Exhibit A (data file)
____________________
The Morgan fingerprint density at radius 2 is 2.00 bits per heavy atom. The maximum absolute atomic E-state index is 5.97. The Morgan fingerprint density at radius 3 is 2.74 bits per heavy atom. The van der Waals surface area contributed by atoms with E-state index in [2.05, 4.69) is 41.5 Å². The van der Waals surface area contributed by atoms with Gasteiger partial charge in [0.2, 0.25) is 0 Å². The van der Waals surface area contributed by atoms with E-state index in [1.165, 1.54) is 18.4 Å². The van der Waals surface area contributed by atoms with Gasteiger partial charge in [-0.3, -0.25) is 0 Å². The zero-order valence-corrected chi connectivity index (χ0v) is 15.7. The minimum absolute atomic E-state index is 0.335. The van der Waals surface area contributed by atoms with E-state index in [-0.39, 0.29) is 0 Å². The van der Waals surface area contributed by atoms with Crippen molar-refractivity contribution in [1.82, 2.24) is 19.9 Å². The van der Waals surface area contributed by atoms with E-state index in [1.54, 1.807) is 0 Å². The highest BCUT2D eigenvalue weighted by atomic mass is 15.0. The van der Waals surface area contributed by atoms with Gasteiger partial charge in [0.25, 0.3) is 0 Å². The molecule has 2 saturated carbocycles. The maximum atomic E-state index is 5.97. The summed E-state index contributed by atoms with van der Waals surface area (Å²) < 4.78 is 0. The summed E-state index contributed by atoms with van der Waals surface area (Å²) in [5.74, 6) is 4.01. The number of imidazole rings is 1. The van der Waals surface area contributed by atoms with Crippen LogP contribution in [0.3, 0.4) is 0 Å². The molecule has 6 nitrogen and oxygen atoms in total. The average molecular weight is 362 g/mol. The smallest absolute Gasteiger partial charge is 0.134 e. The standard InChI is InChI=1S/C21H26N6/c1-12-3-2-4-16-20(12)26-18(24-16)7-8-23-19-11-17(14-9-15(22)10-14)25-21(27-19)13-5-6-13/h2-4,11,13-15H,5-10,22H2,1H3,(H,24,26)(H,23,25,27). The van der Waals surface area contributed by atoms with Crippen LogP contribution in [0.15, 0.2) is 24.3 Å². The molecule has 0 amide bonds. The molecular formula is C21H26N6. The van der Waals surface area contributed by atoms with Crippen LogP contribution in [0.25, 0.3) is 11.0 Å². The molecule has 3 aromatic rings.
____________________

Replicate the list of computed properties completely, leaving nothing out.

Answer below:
The Morgan fingerprint density at radius 2 is 2.00 bits per heavy atom. The maximum absolute atomic E-state index is 5.97. The Morgan fingerprint density at radius 3 is 2.74 bits per heavy atom. The van der Waals surface area contributed by atoms with E-state index in [2.05, 4.69) is 41.5 Å². The van der Waals surface area contributed by atoms with Gasteiger partial charge in [0.2, 0.25) is 0 Å². The van der Waals surface area contributed by atoms with E-state index in [1.165, 1.54) is 18.4 Å². The van der Waals surface area contributed by atoms with Gasteiger partial charge in [-0.3, -0.25) is 0 Å². The zero-order valence-corrected chi connectivity index (χ0v) is 15.7. The minimum absolute atomic E-state index is 0.335. The van der Waals surface area contributed by atoms with E-state index in [-0.39, 0.29) is 0 Å². The van der Waals surface area contributed by atoms with Crippen molar-refractivity contribution in [1.82, 2.24) is 19.9 Å². The van der Waals surface area contributed by atoms with E-state index in [1.54, 1.807) is 0 Å². The highest BCUT2D eigenvalue weighted by atomic mass is 15.0. The van der Waals surface area contributed by atoms with Gasteiger partial charge in [0.25, 0.3) is 0 Å². The molecule has 2 saturated carbocycles. The maximum atomic E-state index is 5.97. The summed E-state index contributed by atoms with van der Waals surface area (Å²) < 4.78 is 0. The summed E-state index contributed by atoms with van der Waals surface area (Å²) in [5.74, 6) is 4.01. The number of imidazole rings is 1. The van der Waals surface area contributed by atoms with Crippen LogP contribution in [0.3, 0.4) is 0 Å². The molecule has 6 nitrogen and oxygen atoms in total. The average molecular weight is 362 g/mol. The smallest absolute Gasteiger partial charge is 0.134 e. The standard InChI is InChI=1S/C21H26N6/c1-12-3-2-4-16-20(12)26-18(24-16)7-8-23-19-11-17(14-9-15(22)10-14)25-21(27-19)13-5-6-13/h2-4,11,13-15H,5-10,22H2,1H3,(H,24,26)(H,23,25,27). The van der Waals surface area contributed by atoms with Crippen LogP contribution in [0.15, 0.2) is 24.3 Å². The molecule has 0 amide bonds. The molecular formula is C21H26N6. The van der Waals surface area contributed by atoms with Crippen LogP contribution in [0.25, 0.3) is 11.0 Å². The molecule has 3 aromatic rings.